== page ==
A new study linking artificial sweeteners consumed during pregnancy and child’s body mass index has been published this week in the JAMA’s Journal of Pediatrics. A high association linking infant metabolic risk with mothers’ non-nutrients intake was detected.
It’s no news the Western world is facing an obesity crisis, and this crisis doesn’t avoid our young. The child and adolescent obesity numbers have quadrupled in the past three decades.
Soft drinks are a unique part of this crisis.
In trying to replace the added sugar, soft drinks companies have introduced artificial sweeteners, but to what effects?
These artificial sweeteners replacements are new and do not have well-charted results. What is well charted is, in fact, the number of adult Americans consuming these products: one-quarter of American adults take a daily amount of artificial sweeteners that do not have nutrients.
Anyway, there is some evidence pointing to the effects of artificial sweeteners and the increase of metabolic disease in adults. And there is one animal research studying the relationship between the non-nutrients intake during pregnancy and metabolic problems with their infant.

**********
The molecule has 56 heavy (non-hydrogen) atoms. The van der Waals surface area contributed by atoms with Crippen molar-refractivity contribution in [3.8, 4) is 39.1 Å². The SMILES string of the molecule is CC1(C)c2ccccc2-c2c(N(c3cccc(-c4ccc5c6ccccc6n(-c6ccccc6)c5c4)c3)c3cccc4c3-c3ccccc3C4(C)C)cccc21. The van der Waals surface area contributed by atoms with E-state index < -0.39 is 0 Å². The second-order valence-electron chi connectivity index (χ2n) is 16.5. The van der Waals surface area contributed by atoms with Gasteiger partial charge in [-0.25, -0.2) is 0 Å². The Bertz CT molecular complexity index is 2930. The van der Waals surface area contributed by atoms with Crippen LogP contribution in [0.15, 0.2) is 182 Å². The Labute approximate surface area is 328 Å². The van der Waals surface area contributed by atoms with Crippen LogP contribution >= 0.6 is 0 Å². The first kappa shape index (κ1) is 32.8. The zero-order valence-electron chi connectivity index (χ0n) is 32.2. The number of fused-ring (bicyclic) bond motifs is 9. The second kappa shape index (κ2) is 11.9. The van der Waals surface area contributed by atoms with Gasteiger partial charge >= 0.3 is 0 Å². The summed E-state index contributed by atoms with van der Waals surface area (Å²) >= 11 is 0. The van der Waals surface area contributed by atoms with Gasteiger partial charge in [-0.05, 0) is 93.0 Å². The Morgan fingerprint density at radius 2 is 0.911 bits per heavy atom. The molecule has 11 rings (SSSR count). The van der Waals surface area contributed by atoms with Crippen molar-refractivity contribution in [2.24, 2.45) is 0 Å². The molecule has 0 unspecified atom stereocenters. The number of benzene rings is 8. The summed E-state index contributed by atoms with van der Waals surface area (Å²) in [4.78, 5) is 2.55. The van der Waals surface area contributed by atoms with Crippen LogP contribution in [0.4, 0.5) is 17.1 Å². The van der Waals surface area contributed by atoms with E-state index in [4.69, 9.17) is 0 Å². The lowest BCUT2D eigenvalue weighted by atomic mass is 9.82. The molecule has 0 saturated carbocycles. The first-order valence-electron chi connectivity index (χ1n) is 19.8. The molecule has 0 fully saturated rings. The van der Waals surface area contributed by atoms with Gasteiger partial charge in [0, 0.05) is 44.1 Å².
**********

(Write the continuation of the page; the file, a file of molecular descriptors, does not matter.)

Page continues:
But none of these studies investigate the link between artificial sweeteners taken during human pregnancy and child obesity problems.
So a few researchers from Canada have decided to fill this gap.
After getting over the difficulty of setting the study up for research, the investigators ran their study on 3033 mother-infant couples.
They discovered that mothers who drank beverages containing artificial sweeteners on a daily basis, compared with the mothers who didn’t drink them at all, had a higher risk of having an overweight infant by the age of 1.
The infant BMI was associated with an increase of 0.2 by comparison with the control group, which is a significant increase.
Having a fat baby is not the problem, it’s quite cute by most’s concern, but having a baby with health problems is the issue here.
The theory of the interaction between our digestive system and the artificial sweeteners might offer some clues for these findings. It says that coming into contact with the bacteria into our mouth and gut, determines the bacteria to create metabolic changes.
It’s yet to be determined.
The study’s researchers have emphasized on the association not the causality conclusion of their findings. Further studies need to repeat their results on other mothers and add studies of particular non-nutrient ingredients and underlying biology in the mechanism of the intake.
Nonetheless, the study yields valuable insights into the risks related to artificial sweeteners during pregnancy.
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